Justice and the “Problem” of Friendship

Chiara Cordell has just published an article in Political Studies entitled “Distributive Justice and the Problem of Friendship.”  Here is the abstract:

Friendship distributes critical benefits across society and does so unequally. Income, levels of education and health vary dramatically according to the quality of individuals’ friendships. Further, friendships shape the motivations and aspirations of their participants. In light of these facts, this article questions whether and how egalitarian requirements should apply to personal friendship. I first show that existing theories of distributive justice, whether they are ‘outcomes centred’ or ‘institutionalist’, have reasons to consider personal friendship as a direct subject of justice. However, both fail to provide reasonable guidelines for how to apply the requirements of justice to friendship. I thus argue that principles of justice, in particular fair equality of opportunity, ought to assess and govern that part of the social structure that controls the production and distribution of friendship bonds across society. I theorise a ‘relational distributive structure’, mainly constituted by civil society associations, as the appropriate subject of justice.

The basic argument is that differences in friendships creates differential, and inegalitarian, opportunities and outcomes and so friendships become, as it were, a “subject of justice.”  And since those differences in friendships end up in helping some more than others, the state has an interest in acting so as to equalize the consequences of friendship.  To her credit, Cordell doesn’t suggest anything especially totalitarian such as the state directly regulating our friendships.  Imagine each of us being categorized along three categories on account of our being more productive of social and human capital.  “Ok, you’ve already got three Cat 1 friends.  Now, you need to register some poor shlub as a friend to balance those out!” Ghastly.

But her preferred alternative is only modestly less problematic.  She supposes, rightly, that many of our friendships develop within the associations and institutions of civil society and it is here that she wants to apply the power of the state, by giving tax (and other, I suppose) advantages to associations and institutions that are more inclusive and less to those that are, of course, less.  In this way, she would place the thumb of the state on balance of civil society to create “opportunities” for people to make friends across social divides and promote her preferred sort of egalitarian justice.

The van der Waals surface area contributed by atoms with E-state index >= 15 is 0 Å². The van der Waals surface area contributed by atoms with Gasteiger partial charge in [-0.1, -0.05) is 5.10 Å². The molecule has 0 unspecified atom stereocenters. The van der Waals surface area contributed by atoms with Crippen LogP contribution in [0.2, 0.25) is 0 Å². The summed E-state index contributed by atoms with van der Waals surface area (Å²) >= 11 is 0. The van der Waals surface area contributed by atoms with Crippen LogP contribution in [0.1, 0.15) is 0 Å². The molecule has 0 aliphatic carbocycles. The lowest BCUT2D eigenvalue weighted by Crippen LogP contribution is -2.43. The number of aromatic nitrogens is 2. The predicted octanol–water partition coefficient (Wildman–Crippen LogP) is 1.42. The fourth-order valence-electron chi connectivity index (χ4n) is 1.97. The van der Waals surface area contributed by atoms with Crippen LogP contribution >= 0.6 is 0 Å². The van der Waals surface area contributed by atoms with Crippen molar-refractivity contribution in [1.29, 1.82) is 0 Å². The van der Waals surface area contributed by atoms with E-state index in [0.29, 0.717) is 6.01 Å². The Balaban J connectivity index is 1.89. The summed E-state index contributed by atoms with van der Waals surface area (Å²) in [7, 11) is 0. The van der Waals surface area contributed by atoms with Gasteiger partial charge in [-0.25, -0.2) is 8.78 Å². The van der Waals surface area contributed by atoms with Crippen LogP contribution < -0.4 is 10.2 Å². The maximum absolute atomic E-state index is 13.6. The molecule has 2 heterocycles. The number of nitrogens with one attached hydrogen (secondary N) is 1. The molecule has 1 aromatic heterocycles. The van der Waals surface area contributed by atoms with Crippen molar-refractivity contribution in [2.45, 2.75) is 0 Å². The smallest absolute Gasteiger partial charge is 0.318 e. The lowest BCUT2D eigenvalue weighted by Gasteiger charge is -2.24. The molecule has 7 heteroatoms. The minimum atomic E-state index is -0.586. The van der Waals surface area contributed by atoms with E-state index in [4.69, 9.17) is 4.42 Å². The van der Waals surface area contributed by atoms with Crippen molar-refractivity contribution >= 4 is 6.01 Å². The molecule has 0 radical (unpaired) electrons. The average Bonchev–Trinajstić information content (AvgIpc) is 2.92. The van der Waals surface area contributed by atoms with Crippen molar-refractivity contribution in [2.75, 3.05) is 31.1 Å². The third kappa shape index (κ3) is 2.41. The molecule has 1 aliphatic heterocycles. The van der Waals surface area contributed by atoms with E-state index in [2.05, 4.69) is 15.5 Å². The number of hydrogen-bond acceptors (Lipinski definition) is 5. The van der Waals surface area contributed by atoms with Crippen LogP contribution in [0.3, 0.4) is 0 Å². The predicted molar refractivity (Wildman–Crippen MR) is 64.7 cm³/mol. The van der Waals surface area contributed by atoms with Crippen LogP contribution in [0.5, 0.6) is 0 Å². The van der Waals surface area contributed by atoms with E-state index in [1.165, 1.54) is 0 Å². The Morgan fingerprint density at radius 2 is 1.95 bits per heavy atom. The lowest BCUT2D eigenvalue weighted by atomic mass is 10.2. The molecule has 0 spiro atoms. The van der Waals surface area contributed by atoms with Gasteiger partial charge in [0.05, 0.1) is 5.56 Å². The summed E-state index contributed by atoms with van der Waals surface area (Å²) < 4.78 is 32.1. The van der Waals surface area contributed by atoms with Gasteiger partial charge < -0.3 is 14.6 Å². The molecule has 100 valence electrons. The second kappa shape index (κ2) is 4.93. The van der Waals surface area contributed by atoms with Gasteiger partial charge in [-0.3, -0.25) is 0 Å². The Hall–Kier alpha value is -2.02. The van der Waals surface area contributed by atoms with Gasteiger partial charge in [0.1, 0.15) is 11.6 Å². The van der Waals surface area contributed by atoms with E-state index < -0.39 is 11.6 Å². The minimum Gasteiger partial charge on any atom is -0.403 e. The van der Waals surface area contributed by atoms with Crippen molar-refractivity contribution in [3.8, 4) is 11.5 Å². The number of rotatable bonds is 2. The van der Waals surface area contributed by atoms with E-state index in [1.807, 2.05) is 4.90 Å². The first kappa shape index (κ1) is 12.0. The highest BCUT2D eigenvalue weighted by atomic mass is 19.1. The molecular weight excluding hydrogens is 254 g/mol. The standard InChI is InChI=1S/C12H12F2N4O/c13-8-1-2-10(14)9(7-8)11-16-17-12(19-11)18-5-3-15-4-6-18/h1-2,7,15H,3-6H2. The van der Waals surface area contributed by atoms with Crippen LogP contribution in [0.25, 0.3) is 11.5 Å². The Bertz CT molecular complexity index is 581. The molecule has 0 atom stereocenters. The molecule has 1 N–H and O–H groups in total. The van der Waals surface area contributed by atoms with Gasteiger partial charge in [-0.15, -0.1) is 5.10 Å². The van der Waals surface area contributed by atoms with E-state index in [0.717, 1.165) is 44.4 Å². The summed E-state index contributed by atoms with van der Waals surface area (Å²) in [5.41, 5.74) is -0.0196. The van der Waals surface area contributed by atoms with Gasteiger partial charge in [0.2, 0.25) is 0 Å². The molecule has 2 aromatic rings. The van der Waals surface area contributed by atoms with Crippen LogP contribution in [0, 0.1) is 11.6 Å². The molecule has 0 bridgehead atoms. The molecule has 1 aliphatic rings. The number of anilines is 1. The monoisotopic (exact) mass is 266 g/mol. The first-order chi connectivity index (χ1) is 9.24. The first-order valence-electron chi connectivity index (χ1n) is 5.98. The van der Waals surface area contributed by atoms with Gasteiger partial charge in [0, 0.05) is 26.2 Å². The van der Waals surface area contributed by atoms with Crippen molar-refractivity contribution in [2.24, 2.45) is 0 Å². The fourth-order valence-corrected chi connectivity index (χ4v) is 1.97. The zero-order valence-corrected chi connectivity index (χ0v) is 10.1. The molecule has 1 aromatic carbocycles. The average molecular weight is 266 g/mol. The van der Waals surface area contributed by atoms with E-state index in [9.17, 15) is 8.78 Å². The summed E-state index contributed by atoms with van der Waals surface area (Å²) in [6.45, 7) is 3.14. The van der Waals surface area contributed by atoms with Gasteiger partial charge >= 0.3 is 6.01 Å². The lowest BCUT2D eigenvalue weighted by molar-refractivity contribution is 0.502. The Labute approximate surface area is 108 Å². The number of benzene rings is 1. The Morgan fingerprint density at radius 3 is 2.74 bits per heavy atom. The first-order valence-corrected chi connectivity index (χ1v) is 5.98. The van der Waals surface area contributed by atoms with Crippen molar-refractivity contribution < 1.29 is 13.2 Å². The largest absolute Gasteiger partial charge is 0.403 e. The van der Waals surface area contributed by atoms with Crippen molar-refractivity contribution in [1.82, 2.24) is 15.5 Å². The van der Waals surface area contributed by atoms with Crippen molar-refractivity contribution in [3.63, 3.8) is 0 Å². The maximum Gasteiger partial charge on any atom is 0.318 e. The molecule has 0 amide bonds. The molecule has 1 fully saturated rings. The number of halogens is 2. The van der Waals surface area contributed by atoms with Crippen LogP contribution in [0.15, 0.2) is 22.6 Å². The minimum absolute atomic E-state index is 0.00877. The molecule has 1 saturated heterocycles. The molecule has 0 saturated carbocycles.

One can just imagine the parade of horribles that would, no doubt, accompany such a policy (especially the insider dealing and temptation to use such a system to “reward friends and punish enemies.”) But what’s especially striking is the way that when she notes those associations that are more “exclusive,” it’s always religious groups that show up, if only in parenthetical asides.  I don’t think the point of the paper is to go after churches, but those do seem to be on her mind.  In the US, however, as much as churches are segregated by race and social status, they are the place where Americans are *most* likely to encounter someone of a different social class/profession.  What’s more, the *most* obvious places where “same” sorts of friendships are cultivated that do, in fact, help perpetuate privilege–our most elite colleges and universities–hardly get a mention.  Maybe I missed it, but I’d think that if you really want to go after the institutions in the US that do the most to create places where people make friends with people “just like themselves” (even if they look different, if people believe the same sorts of things and act similarly, they’re not really crossing social divides), our elite schools are the places to go.  So what do you say, let’s revoke the tax-exempt status of the top-50 universities in the US and cap their endowments at, say, $2 billion.

What’s that?!  You say that would destroy those institutions?  You don’t say…

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